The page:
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14 May 2019 | Story Thabo Kessah | Photo Tsepo Moeketsi
Prof Ashafa
Prof Ashafa’s research documents plants used by the Basotho in the management of different ailments.

The Phytomedicine and Phytopharmacology Research Programme (PPRP) in the Department of Plant Sciences on the Qwaqwa Campus researches the biological effects of medicinal plants used in the folkloric medicine of the Eastern Free State, particularly to explore the values and contribution of indigenous knowledge systems (IKS) towards broader scientific research. This is according to the programme’s principal investigator and researcher, NRF C2-rated researcher, Professor Anofi Ashafa. 

 “Our research is mainly aimed at documenting plants used by the Basotho in the management of different ailments and to further discover, isolate, and purify active phytoconstituents that are responsible for disease curation or amelioration, thereby assisting in the global promotion of accessible and affordable medication in developing countries,” said Prof Ashafa. 

Since 2012, the PPRP has worked extensively on Basotho medicinal plants (BMP) used as antimicrobials, antioxidants, antidiabetics, antitubercular, anticancer, anthelmintic, and antidiarrheal agents, starting from biological activities up to the  evaluation of the toxicity of these plants for the kidney, liver, and heart functions in order to establish safe dosage parameters. These activities have led to the discovery of four potent antidiabetic biomolecules that are awaiting the processes of patency and commercialisation. Additional outputs include 104 published peer-reviewed articles , 7 postdoctoral fellows, 6 PhDs, 9 master’s, and 16 honours graduates. 

“Our research informs teaching and the development of expertise in ethnobotany, 
phytomedicine, and phytopharmacology in order to contribute to the National Development Plan (NDP) through human capacity development, skills, and knowledge transfer.

The group is also investigating some medicinal plants on the endangered red list of the South African National Biodiversity Institute (SANBI), through micropropagation and field trials as well as proposing conservation strategies to preserve these valuable species.

The PPRP consists of postdoctoral fellows, PhD, master’s, and honours students and research is done in collaboration with several local and international universities as well as the Agricultural Research Council of South Africa.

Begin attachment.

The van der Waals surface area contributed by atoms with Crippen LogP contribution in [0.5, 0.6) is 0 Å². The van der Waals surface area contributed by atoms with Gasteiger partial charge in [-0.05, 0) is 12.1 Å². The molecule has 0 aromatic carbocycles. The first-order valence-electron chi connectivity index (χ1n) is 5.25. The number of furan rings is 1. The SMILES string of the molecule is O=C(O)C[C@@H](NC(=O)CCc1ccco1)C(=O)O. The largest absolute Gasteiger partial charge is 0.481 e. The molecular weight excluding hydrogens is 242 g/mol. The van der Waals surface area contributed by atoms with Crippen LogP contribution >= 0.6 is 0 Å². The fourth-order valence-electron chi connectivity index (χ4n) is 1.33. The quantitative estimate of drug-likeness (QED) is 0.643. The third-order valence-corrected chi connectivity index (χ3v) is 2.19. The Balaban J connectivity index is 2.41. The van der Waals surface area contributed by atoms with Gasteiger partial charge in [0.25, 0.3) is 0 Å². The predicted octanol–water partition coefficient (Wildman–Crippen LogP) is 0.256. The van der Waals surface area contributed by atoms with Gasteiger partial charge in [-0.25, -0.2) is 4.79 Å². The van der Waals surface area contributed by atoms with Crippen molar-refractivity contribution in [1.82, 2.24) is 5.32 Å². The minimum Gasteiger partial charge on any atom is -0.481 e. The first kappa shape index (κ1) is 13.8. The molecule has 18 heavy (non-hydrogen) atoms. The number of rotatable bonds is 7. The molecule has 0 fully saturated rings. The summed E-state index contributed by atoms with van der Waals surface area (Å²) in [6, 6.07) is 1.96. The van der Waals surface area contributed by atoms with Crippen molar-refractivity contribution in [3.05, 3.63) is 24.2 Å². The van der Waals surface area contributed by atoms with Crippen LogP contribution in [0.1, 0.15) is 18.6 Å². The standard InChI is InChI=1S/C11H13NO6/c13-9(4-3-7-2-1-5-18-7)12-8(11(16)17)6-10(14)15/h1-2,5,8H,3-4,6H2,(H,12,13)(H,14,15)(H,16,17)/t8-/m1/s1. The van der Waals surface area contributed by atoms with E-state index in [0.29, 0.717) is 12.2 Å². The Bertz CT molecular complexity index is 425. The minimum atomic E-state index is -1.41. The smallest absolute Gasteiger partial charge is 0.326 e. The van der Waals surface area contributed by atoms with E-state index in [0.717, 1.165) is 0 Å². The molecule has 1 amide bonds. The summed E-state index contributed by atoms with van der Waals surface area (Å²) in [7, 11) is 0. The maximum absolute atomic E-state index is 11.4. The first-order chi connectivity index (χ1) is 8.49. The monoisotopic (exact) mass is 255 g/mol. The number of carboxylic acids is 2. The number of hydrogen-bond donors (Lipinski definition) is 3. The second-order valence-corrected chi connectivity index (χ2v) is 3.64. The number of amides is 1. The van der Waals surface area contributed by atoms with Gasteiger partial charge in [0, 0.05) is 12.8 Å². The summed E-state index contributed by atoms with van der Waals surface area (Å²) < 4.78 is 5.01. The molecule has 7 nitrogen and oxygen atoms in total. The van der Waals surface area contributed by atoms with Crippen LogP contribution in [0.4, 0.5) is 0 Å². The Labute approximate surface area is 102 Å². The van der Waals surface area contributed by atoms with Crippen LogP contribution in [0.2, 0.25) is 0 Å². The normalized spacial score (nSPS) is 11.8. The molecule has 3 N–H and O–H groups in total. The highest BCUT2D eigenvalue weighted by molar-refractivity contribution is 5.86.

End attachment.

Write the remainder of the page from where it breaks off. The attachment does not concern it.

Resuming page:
News Archive

Music builds bridges - Diva Mimi Coertse
2004-09-21

Music is not bounded by colour, religion, politics or time. It builds bridges. It reaches out to people’s hearts and feelings. Everyone understands the language of music. These were the words of the opera and chamber music diva, Mimi Coertse, who delivered the 34th C.R. Swart Memorial Lecture of the Faculty of Humanities at the University of the Free State. The theme of her lecture was Music as international language. Ms. Coertse said there are no boundaries to music. Different from the spoken word in drama, music can be understood by everyone. There are no boundaries in classical music – and specifically in opera. Developed nations adopted the Eurocentric art form as part of their culture. Examples are China, Korea and Japan where classical music became part of these counties’ national culture, she said. “Unfortunately, however, classical music is seen in many instances – and even in our country – as Eurocentric, but that is not the case. When you start analysing it, you will notice that our black choirs specifically sing opera in choir competitions. These choir competitions became a major industry. These choirs prefer to sing opera.” Ms. Coertse said music brings joy, pleasure, relaxations and healing. It moves into the inner chambers of people’s hearts. You cannot swear at someone in music of curse the. Music is sensual, emotional and very spiritual. God is the writer, man just the player.

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